From Shirley Temple to LeAnn Rimes, there has been a niche for prodigiously talented kids, yet there was always something a little curious about a tot singing adult songs and mimicking adult emotions. Thirteen year-old Brenda Lee singing All The Way, is a good example. The Collins Kids were very young when they started, but their act never quite had the same whiff of unwholesomeness because the whole point about rock ‘n’ roll was that it was for and by kids. No one made that point more explicit than the Collins Kids.
So few child prodigies manage to sustain a career into adulthood. It's true that Ricky Nelson and Michael Jackson made it, although not without scars, but in general, the public loses interest around puberty. So it’s good to report that the Collins Kids, Lawrence and Lawrencine (or Larry and Lorrie) made it into adulthood with a surprising absence of rancor. Larry even saw some of his biggest successes in the music business after he quit jumping round on-stage with his double-necked Mos-Rite. The irony they can’t unravel is that they were one of the best-known acts of the era, but didn’t have any hits.
The Collins family lived in and around Tulsa, Oklahoma. Lorrie was born in Tahlequah on May 7, 1942; Larry was born in Tulsa on October 4, 1944. They grew up in a little town called Pretty Water. Lawrence Collins Sr. was a dairy farmer for a while, then operated a crane in a steel mill. His wife, Hazel, was an amateur singer and mandolin player; she and her sister prefigured the Collins Kids' act on a small scale by performing in school and at church socials when they were in their early teens. Lawrence Sr. didn't have a musical background; when asked, his favourite line was that he played the radio real well. The Collins' oldest daughter, Sherry, briefly contemplated a career in entertainment, but opted for marriage at fifteen instead.
Lorrie’s talent was recognized from an early age. Kay Starr and Teresa Brewer were her favorites, not the hillbilly queens of the day. In 1950 she won a talent contest hosted by western swing bandleader Leon McAuliffe in a Tulsa ballroom. McAuliffe told Hazel Collins that Lorrie was good and that California was where they needed to be. In 1952, Hazel took Lorrie to Los Angeles. “We went to talent shows and agencies and they all thought they could do something with her if we lived in California,“ remembered Hazel. “At that time Jimmy Boyd was big, and a lot of kids were on television. In Oklahoma, there was nothing like that.“ After Hazel and Lorrie came back, they went to the Louisiana Hayride in Shreveport where Lorrie did a guest spot alongside Hank Williams, Johnny Horton, and Billy Walker. There were a few television shows in Oklahoma City, but California was clearly the place. Hazel started putting serious pressure on Lawrence to move.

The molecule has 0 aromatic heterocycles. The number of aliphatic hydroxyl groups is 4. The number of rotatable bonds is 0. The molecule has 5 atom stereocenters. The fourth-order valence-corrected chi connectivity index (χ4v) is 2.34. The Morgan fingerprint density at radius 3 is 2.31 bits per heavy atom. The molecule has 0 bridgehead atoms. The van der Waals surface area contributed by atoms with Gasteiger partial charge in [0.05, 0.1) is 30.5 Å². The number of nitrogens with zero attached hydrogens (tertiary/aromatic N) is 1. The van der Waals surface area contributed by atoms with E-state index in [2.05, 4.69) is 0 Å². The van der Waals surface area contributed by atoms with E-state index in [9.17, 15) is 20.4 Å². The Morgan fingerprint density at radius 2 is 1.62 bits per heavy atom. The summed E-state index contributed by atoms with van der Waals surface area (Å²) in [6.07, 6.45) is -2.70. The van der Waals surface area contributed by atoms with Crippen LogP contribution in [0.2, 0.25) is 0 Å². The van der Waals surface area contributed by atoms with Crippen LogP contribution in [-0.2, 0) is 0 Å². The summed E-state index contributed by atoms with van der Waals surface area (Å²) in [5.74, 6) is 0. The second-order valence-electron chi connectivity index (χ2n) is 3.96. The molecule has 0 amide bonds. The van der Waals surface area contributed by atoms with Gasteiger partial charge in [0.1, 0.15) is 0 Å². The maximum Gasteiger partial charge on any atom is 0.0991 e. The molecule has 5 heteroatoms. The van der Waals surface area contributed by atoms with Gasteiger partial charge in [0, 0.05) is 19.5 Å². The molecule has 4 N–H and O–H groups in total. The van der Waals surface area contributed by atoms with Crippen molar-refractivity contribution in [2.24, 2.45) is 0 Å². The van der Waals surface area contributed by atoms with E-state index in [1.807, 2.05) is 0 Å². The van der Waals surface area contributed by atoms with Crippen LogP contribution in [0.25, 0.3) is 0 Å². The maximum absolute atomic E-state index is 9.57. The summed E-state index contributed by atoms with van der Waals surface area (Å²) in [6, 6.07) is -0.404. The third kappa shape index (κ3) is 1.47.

A career for Larry (then known as 'Bubba') as part of his sister's act wasn’t even considered. He had been given a guitar and a bebe gun for Christmas 1952. “My mother showed me a G and D chord,“ he remembered,“and by the end of Christmas Day I was really whackin’ that guitar. I played a song and jumped around like a fiend. They all laughed at me so I shot the guitar in the back with the bebe gun. I thought I’d done something wrong.“
The Collins moved to California in 1953. Lorrie started entering talent contests, like the Al Jarvis Show and the Hollywood Opportunity Show. Someone called Chef Lonnie hosted a show in Redondo Beach sponsored by Lucky Strike. Larry came to that one--and won; Lorrie placed second. Separately, Larry and Lorrie were regular contestants on Squeakin' Deacon's Sunday talent show at the Riverside Rancho, broadcast over local radio. The idea that they should form a joint act came from Lawrence, Sr. “One day,“ said Hazel,“he told them to go in the bedroom and practise together--and they came out an act. They said, ‘Hey mom, dad, listen to us.’ Larry carried the high tenor part and Lorrie took the lead. They played their guitars. Larry had already taught Lorrie some basic chords.“
By this point, Hazel and Lawrence, Sr. were thinking about returning to Oklahoma, but the kids wanted to stay in California and keep performing. It was Squeakin' Deacon (a transplanted Tennessean named Carl Moore) who told Hazel to take the kids to Bill Wagnon who booked Town Hall Party. Larry and Lorrie entered a Town Hall Party talent contest one Friday night in February 1954, and were hired to perform on television the following day.
Town Hall Party had started in Compton, California in 1951. By 1954, when the Collins Kids joined, the regulars were Wesley Tuttle (the musical director) and his wife Marilyn, Johnny Bond, Tex Ritter and Freddie Hart. The show was broadcast on clear channel station KFI every Saturday night from 9:00-9:30PM, and on television station KTTV from 10:00PM 'til 1:00AM. Starting January 1, 1955, NBC radio carried a portion. Town Hall Party later went into syndication in 26 half-hour episodes as Ranch Party. Together and individually the Collins Kids were on every episode.